Founded in 1922, Port Washington (Wis.) shoemaker Allen Edmonds stumbled during the Great Recession, with revenue dropping to $72 million in 2009, from $94 million in 2007. It regained its footing through a turnaround, and now the private equity firm that owns the iconic brand is ready to sell it.
 
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Photograph by Philip Scott Andrews for Bloomberg Businessweek

Founded in 1922, Port Washington (Wis.) shoemaker Allen Edmonds stumbled during the Great Recession, with revenue dropping to $72 million in 2009, from $94 million in 2007. It regained its footing through a turnaround, and now the private equity firm that owns the iconic brand is ready to sell it.
 
Read the story

Photograph by Philip Scott Andrews for Bloomberg Businessweek

From Wisconsin to Shanghai: How Allen Edmonds Bounced Back

Founded in 1922, Port Washington (Wis.) shoemaker Allen Edmonds stumbled during the Great Recession, with revenue dropping to $72 million in 2009, from $94 million in 2007. It regained its footing through a turnaround, and now the private equity firm that owns the iconic brand is ready to sell it.
 
Read the story

Photograph by Philip Scott Andrews for Bloomberg Businessweek

Even though its chief executive officer, Paul Grangaard, estimates that Edmonds’s labor costs are roughly three times what they would be in China, the company chose to keep most manufacturing in the U.S. to ensure quality and highlight its patriotism.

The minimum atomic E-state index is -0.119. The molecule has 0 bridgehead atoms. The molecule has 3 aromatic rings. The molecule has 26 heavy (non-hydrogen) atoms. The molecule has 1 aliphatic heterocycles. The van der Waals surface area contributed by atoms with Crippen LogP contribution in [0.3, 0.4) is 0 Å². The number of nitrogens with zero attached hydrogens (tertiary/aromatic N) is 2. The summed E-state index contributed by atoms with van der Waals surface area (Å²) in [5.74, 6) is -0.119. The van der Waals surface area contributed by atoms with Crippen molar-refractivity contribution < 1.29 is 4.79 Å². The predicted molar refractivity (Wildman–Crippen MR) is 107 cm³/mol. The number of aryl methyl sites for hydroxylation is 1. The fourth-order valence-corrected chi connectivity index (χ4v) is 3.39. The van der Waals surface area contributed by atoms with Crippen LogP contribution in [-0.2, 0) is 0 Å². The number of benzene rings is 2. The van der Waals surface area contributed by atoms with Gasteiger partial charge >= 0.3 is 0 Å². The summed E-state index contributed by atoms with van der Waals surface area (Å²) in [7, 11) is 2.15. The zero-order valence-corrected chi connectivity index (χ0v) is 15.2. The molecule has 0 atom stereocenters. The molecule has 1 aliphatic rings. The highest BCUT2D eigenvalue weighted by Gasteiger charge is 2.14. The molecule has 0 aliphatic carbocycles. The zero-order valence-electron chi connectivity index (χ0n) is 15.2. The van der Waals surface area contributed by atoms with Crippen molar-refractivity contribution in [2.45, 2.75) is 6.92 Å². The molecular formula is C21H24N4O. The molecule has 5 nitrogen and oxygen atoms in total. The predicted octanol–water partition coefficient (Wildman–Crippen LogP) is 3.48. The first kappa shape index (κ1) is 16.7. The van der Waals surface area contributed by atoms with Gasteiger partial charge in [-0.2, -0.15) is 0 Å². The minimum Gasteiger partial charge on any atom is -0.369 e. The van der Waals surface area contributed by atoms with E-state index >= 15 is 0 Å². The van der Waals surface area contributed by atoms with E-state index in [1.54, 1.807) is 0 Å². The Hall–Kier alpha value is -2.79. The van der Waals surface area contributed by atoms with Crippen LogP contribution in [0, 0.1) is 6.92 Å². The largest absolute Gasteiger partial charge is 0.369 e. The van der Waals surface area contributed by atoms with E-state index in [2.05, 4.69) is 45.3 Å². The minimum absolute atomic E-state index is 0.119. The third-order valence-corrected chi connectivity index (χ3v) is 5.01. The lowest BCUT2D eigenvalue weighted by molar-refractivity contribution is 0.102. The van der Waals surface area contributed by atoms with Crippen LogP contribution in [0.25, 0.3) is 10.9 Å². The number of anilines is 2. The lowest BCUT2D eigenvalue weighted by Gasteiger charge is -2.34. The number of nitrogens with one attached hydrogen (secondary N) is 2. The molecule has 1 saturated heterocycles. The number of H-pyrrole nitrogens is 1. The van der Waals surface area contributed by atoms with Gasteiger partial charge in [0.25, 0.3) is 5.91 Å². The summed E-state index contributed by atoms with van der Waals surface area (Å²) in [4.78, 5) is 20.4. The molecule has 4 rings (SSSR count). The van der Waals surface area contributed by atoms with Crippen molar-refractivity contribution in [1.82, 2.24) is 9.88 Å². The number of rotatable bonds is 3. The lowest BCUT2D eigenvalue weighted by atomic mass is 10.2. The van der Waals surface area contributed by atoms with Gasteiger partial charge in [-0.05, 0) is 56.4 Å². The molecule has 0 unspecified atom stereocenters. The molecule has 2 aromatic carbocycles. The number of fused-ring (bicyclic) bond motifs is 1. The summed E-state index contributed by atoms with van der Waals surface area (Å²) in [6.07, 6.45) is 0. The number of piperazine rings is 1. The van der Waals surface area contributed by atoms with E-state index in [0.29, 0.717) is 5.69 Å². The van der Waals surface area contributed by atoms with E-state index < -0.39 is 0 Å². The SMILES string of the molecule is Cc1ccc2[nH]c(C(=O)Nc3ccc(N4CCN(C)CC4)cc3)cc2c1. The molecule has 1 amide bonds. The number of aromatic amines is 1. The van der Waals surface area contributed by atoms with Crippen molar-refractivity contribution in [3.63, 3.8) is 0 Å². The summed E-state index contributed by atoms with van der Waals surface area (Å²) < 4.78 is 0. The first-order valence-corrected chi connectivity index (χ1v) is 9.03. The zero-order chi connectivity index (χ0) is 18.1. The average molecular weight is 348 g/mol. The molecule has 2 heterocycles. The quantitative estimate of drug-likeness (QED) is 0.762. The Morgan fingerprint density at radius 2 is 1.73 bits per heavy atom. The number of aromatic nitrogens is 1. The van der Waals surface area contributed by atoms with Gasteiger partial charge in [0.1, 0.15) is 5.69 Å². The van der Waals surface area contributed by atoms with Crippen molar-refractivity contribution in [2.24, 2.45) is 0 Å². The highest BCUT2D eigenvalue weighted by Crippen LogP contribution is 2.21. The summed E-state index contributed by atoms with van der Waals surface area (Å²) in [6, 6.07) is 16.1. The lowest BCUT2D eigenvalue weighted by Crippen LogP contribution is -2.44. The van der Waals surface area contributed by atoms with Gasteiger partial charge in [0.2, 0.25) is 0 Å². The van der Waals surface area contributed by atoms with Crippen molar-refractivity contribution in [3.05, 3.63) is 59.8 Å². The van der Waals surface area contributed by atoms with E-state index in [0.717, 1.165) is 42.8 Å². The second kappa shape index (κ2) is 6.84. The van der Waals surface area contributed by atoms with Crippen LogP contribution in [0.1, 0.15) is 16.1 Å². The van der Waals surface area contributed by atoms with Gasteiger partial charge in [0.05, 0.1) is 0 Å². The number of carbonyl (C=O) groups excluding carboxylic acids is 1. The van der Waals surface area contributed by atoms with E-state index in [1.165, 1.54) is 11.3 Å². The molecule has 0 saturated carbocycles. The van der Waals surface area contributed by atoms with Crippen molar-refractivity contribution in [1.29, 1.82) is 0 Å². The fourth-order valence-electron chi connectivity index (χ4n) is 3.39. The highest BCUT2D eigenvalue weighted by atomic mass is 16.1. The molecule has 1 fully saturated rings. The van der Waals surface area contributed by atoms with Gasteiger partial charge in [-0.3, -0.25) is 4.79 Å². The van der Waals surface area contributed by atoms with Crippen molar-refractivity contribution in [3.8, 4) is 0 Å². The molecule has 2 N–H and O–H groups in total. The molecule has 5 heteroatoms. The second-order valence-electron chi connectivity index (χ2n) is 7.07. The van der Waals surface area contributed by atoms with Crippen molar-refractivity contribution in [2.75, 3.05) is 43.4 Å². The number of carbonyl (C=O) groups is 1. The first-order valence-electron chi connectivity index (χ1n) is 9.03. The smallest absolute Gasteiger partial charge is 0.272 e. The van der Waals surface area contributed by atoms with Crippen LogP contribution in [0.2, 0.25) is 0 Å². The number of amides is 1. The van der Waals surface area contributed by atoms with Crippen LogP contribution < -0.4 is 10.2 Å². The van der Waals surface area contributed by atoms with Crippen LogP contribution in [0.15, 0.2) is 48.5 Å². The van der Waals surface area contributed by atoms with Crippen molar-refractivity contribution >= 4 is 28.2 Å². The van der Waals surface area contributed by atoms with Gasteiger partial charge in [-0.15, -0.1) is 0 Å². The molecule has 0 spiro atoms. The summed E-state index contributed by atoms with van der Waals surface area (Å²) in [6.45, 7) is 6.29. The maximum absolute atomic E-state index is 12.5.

Photograph by Philip Scott Andrews for Bloomberg Businessweek

During the turnaround, Grangaard cut expenses, focused on domestic craftsmanship, revamped the company’s website, and boosted the number of its branded shops to reduce reliance on department stores.

Photograph by Philip Scott Andrews for Bloomberg Businessweek

In early 2009 the company reintroduced four top sellers and began launching casual styles for after work, tripling its offerings. This photo shows a few of the more than 50,000 lasts* that Edmonds uses to form its shoes.

*shoe last: a mechanical form, produced in pairs, that resembles the human foot

Photograph by Philip Scott Andrews for Bloomberg Businessweek

Except for a handful of styles it imports from Italy and casual lines it makes in its factory in the Dominican Republic, the bulk of Edmonds’s production happens at its two plants on the shores of Lake Michigan.

Photograph by Philip Scott Andrews for Bloomberg Businessweek

Edmonds’s calfskin dress shoes retail from $250 to $450, and it urges customers to pay it to do repairs and refinishing. Here, a worker stretches leather over a last to shape it.

Photograph by Philip Scott Andrews for Bloomberg Businessweek

Billing itself as the world’s largest cobbler, Edmonds fixes more than 60,000 pairs annually.

Photograph by Philip Scott Andrews for Bloomberg Businessweek

Edmonds’s most ambitious recent move: selling its lines in branded stores in China through a licensing partnership with Shanghai-based Talent Creations.

Photograph by Daniele Mattioli for Bloomberg Businessweek

Edmonds is part of a trend of American apparel brands and shoemakers trumpeting their made-in-USA heritage to spur sales abroad.

Photograph by Philip Scott Andrews for Bloomberg Businessweek

Less than 2 percent of the $41 billion in shoes sold stateside annually are manufactured domestically, according to Marshal Cohen, chief retail analyst at NPD Group. Here, shoes await final touches in the finishing room.

Photograph by Philip Scott Andrews for Bloomberg Businessweek

Within 10  years, Edmonds’s market “can be as big in China as it is in the United States,” Grangaard says. Rather than import on freighters from China, “we’re turning the boats around.”

Photograph by Daniele Mattioli for Bloomberg Businessweek